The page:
I feel very lucky to live in a city where the airport has cheap connections to so many European cities.
I took advantage of Ryanair flight offers to go to Turin and visit my cousin who lives in Ivrea, a village about 70km away from Turin. In 3 days I enjoyed Ivrea, Aosta and Turin, but in the latter I was a little short of time – this city, on the banks of the River Po, deserves at least a 4-day stay.
Turin was the first capital of the united Italian nation in 1861, and was the residence of the Royal family – the House of Savoy.
The name Turin, and its symbol (the bull), comes from the original name of the tribe that the Romans found living in this area when they first arrived: the taurini.
The Mole Antonelliana, another important symbol of the city, was for a long time the tallest stone-built tower in Europe. It lost that record in 1953 when a storm toppled 47 metres of it, a section which was replaced with an iron structure for safety reasons.
And allow me to also tell you about the Palazzo Madama, a building that is particularly noteworthy for being a medieval castle with a baroque facade. It’s a building with a 2000-year long history, which was originally built as a gateway for the Roman colony. It was then fortified, eventually becoming a castle. Finally, towards the end of the 17th century when it was the residence of Maria Juana Bautista de Saboya-Nemours, it began its transformation into a baroque palace – a transformation that was never completed.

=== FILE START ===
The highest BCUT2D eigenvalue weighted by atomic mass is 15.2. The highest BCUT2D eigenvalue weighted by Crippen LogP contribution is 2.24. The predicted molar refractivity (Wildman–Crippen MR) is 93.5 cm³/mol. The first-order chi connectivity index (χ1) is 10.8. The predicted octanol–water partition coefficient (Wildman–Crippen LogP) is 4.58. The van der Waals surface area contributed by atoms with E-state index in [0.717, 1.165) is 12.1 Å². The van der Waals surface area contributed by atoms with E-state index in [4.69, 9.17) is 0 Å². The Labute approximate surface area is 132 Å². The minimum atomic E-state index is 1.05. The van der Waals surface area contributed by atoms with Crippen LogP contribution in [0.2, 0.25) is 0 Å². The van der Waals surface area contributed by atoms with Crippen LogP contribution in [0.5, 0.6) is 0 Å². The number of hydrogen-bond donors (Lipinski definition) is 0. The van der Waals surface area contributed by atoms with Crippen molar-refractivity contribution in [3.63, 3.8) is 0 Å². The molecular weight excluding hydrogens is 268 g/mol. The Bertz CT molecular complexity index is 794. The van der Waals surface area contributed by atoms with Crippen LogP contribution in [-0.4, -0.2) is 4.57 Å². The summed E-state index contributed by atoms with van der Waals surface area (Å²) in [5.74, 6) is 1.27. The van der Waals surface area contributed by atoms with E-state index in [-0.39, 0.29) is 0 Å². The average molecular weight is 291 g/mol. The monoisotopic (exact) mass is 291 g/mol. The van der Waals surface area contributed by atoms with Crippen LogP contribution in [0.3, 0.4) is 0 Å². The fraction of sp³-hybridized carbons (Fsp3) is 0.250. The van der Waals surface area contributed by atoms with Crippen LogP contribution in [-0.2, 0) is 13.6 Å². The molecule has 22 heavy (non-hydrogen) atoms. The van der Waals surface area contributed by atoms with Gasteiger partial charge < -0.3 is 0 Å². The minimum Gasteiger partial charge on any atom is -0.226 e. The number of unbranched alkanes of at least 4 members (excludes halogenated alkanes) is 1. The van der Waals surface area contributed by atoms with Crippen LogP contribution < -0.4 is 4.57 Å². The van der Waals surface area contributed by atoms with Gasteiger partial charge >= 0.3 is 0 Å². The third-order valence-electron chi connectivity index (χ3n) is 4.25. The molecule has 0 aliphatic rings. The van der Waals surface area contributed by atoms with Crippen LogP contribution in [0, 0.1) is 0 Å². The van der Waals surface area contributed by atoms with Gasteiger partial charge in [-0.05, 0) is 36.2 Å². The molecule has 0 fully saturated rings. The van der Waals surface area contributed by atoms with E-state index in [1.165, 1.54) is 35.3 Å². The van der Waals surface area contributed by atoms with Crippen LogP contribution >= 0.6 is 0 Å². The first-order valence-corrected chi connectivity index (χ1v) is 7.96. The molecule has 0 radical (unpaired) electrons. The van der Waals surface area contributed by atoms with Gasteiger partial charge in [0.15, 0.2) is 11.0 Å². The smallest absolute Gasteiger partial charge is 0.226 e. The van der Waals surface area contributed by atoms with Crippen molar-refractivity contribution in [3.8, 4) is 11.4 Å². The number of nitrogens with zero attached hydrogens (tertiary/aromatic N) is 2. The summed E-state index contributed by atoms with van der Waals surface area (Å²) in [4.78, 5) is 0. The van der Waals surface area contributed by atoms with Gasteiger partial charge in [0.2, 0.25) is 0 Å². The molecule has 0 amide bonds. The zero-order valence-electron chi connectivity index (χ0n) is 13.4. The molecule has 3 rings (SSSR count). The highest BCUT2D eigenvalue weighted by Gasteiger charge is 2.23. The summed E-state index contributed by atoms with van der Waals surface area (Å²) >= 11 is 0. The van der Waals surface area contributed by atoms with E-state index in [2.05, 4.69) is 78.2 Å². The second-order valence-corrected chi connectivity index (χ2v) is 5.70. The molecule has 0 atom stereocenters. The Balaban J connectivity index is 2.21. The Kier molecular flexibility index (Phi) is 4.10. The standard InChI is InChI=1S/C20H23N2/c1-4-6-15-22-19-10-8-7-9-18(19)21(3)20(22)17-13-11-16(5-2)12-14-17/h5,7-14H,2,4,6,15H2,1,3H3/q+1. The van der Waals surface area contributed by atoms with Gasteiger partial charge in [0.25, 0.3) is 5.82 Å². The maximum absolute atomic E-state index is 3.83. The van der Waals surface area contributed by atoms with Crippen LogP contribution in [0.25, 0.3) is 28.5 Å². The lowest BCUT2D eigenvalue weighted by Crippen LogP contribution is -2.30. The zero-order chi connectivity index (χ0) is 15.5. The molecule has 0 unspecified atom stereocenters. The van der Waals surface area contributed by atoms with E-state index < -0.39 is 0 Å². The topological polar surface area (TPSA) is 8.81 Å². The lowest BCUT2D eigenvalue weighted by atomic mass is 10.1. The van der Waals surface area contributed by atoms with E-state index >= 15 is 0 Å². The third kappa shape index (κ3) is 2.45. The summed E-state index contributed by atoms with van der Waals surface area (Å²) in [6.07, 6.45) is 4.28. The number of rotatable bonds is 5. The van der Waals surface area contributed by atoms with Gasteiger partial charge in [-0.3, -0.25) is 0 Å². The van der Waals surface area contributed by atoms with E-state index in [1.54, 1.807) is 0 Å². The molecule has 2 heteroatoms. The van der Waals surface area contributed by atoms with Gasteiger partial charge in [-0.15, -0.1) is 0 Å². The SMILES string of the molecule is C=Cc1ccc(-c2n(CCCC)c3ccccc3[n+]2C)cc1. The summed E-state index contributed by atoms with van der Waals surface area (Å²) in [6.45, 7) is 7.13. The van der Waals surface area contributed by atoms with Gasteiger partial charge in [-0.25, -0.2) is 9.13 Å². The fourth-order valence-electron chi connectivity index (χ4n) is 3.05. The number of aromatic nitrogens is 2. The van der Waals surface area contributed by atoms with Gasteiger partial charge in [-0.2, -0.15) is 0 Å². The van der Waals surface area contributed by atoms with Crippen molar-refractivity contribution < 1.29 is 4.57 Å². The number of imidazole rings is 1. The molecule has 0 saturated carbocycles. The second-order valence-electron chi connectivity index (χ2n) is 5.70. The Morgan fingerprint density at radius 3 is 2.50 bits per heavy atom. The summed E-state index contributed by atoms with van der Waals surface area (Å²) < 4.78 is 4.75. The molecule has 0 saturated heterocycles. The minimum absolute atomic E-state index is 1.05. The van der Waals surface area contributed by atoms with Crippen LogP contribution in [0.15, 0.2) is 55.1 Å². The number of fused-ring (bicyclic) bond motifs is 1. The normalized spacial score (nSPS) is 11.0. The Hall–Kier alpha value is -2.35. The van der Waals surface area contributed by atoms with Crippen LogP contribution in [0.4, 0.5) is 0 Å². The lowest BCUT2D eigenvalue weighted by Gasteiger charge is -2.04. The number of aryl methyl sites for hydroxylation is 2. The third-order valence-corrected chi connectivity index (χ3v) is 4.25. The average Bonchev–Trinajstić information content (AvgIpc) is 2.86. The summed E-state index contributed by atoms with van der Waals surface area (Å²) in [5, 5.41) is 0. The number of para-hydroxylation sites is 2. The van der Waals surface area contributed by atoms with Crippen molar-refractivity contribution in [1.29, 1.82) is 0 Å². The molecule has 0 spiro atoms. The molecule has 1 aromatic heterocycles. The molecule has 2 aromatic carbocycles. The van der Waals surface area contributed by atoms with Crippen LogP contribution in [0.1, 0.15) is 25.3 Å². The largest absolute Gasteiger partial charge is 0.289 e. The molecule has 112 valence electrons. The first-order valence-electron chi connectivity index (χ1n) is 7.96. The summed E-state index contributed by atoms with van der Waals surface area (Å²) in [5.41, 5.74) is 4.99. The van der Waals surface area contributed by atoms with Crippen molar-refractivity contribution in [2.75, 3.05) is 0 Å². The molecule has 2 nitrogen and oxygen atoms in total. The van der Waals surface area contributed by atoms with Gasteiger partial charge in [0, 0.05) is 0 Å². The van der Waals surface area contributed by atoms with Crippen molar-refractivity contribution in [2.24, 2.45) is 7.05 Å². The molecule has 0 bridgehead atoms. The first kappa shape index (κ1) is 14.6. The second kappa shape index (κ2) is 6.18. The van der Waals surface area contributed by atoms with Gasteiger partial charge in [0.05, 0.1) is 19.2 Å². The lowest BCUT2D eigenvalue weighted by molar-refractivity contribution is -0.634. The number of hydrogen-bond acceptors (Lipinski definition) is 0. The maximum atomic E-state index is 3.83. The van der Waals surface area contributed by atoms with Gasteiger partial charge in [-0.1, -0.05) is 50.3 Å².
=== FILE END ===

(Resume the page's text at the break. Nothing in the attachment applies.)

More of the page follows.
All these and more interesting facts I learnt on Angelo’s Free Walking Tourin.
As on any trip, I couldn’t skip brunch. When I started my online research, I was surprised by the range of options available. I decided on a place called Paibikery, because I was curious to see how they would bring in the cycling theme. The site is small, decorated with recycled materials and products which are for sale to cycling enthusiasts. You could buy a bike here, or arrange for your own to have a service, as well as enjoying wonderful food.
By 2.30pm the place was full, but luckily we’d booked a table on the terrace. The brunch menu was extensive, with international items alongside local products such as Toma di Lanzo cheese.
What surprised me most were the savoury pancakes, which came presented in a stack with various other ingredients. It’s one option which is new to me – even after 75 different brunches!
The service was lovely, although the waitress’ shirt wasn’t as clean as we’d have liked. Make sure you don’t arrive hungry, because in general they take a while to serve you as they have a very small kitchen and all the pancakes are prepared fresh.
The wait is worth it though, because these dishes aren’t just a treat for the eyes, but also definitely one for the stomach.